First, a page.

hope to get them on etsy by next week.

both the hatchet and double bit will preform well.
the fact that a person can find a tool that has been buried of just found in a seemingly ruined state then revived sort of invigorating. 

i have gone through many flash schemes, but for the time being i am very satisfied with this new variation. 

it is a simpler version of the gun sights and barrel theme. 

Thursday, November 22, 2012

Turkey perfection

I used a variation of a proven perfect turkey recipe.
we originally read about this recipe in a "cook's illustrated" magazine.
the variation was that instead of salted pork we used 1/4" cut bacon.
we made this change to enhance our drippings stock.

with everyone bringing a dish, an uncle brought a proper giblet gravy that he made before hand. 
this meant that i would have more drippings for a soup stock that some of the left over turkey would go into.

1- pierce the skin with fork
2- insert herbed butter under the skin
3- wrap the bird with 1/4' cut bacon
4- broth, neck and seasonings went into the pan
5- add stuffing, but not too packed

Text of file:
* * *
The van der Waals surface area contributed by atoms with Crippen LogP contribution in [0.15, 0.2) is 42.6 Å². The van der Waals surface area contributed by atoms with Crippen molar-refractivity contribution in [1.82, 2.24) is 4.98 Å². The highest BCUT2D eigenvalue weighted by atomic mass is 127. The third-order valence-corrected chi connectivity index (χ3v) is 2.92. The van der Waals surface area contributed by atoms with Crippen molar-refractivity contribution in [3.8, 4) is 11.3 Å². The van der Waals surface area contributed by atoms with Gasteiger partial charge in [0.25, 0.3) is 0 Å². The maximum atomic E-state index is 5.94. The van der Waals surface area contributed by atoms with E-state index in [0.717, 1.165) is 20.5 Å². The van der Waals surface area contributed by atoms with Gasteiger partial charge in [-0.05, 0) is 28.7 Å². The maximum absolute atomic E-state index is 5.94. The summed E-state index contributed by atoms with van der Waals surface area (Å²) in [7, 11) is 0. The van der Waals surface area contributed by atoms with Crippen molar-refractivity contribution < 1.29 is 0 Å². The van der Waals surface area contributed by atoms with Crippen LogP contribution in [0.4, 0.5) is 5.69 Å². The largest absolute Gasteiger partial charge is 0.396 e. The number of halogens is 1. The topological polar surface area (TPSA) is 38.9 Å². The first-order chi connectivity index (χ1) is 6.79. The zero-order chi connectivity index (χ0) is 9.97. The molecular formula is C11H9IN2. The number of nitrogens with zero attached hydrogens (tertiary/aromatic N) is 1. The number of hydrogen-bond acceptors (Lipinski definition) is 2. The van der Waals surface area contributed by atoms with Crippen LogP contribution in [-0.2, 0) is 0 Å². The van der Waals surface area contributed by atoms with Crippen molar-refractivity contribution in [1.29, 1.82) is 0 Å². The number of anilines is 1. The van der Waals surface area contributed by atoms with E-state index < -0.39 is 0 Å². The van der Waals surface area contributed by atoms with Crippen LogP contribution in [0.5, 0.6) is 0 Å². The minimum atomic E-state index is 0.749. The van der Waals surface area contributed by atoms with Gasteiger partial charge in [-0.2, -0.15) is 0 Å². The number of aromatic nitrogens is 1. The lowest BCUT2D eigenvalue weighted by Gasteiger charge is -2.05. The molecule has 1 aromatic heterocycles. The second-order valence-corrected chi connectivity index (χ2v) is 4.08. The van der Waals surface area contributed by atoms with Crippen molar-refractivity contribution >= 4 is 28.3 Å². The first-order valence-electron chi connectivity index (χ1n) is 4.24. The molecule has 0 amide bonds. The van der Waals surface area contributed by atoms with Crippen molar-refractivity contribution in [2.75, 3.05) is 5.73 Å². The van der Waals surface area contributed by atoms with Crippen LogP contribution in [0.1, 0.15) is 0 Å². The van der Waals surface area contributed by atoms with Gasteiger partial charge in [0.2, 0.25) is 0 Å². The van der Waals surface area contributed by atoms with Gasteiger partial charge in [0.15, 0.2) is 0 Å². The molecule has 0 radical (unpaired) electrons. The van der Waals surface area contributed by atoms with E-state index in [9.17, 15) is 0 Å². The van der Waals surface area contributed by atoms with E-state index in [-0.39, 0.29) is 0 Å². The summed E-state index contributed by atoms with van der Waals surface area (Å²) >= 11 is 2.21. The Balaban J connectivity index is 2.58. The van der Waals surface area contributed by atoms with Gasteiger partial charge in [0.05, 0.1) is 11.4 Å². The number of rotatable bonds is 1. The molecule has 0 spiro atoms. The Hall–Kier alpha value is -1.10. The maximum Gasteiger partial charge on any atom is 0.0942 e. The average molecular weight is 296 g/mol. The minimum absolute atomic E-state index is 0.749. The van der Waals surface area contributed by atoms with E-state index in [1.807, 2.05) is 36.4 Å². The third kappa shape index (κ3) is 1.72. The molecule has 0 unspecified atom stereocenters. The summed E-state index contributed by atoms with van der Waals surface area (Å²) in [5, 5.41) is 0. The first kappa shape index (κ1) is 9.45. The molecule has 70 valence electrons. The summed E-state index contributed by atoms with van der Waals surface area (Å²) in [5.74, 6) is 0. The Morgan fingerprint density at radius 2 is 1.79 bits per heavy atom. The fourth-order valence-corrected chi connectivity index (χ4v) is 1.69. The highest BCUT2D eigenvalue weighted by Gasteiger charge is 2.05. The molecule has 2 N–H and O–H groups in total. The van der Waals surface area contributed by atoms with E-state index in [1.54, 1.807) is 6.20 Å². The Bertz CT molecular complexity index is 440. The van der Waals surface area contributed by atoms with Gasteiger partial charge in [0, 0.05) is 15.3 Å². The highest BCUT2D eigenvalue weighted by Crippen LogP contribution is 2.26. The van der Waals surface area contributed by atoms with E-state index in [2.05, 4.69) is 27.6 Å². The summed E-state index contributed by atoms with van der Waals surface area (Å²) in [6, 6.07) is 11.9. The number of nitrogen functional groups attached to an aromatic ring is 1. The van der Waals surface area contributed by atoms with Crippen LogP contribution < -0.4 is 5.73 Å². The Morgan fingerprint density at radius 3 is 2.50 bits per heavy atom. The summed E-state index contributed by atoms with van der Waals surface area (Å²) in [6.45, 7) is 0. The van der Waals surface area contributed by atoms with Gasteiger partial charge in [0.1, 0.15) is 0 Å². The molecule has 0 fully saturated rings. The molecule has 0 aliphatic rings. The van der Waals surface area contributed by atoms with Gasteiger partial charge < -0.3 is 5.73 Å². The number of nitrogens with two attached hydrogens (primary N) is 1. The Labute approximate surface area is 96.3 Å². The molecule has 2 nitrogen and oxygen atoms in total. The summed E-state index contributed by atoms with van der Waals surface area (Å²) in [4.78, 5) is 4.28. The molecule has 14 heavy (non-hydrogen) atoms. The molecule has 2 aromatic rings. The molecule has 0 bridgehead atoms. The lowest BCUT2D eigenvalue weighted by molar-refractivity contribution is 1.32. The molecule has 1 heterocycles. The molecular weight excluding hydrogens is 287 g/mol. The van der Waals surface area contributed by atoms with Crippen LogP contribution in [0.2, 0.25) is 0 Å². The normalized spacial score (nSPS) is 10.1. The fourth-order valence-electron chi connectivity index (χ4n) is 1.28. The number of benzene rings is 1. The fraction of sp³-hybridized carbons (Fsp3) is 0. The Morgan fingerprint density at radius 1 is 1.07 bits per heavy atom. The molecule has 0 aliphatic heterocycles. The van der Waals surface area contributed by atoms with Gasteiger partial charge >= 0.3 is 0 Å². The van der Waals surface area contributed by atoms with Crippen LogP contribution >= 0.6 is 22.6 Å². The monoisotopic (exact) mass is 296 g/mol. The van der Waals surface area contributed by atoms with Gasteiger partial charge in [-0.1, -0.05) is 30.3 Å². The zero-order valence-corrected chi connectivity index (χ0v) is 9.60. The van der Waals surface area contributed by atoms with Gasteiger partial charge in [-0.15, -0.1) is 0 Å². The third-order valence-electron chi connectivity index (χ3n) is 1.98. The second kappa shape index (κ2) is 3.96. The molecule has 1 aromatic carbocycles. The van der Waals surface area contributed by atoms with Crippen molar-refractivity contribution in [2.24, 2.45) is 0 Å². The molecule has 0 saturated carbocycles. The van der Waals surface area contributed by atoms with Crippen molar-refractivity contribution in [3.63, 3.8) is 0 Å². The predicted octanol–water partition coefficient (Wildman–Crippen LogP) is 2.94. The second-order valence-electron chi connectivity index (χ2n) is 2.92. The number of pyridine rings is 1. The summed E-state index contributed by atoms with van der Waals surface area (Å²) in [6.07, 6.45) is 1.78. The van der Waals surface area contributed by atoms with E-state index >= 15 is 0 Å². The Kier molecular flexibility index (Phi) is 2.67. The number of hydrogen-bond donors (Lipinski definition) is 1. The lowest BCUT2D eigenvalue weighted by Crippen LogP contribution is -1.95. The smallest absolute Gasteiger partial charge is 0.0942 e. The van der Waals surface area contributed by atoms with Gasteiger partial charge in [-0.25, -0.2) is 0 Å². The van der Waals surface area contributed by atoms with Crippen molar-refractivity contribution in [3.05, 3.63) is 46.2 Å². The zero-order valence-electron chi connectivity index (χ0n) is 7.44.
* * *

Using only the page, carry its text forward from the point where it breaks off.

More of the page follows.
6- cover in cheese cloth, then in foil
7- 350 degrees until the thickest part of the breast was 140 degrees

8- after about 3 hours i removed the foil and bacon and turned the oven up to 425 degrees
9- quickly cut up the bacon into small pieces and added into the pan juice
10- cooked until the thickest part of the leg was 165 degrees. 

i did make one mistake with this bird in that i left the legs tied.
shouldn't of done this. the bird was a bit pinker in the joint than i wanted.
i am not afraid of the modern world so i did a quick microwave fix to just the legs.
the microwave didn't affect the juiciness.  

what is a large meal with out at least one issue.
perfect turkey cooking is always a work in process. a large bird with two distinct meats.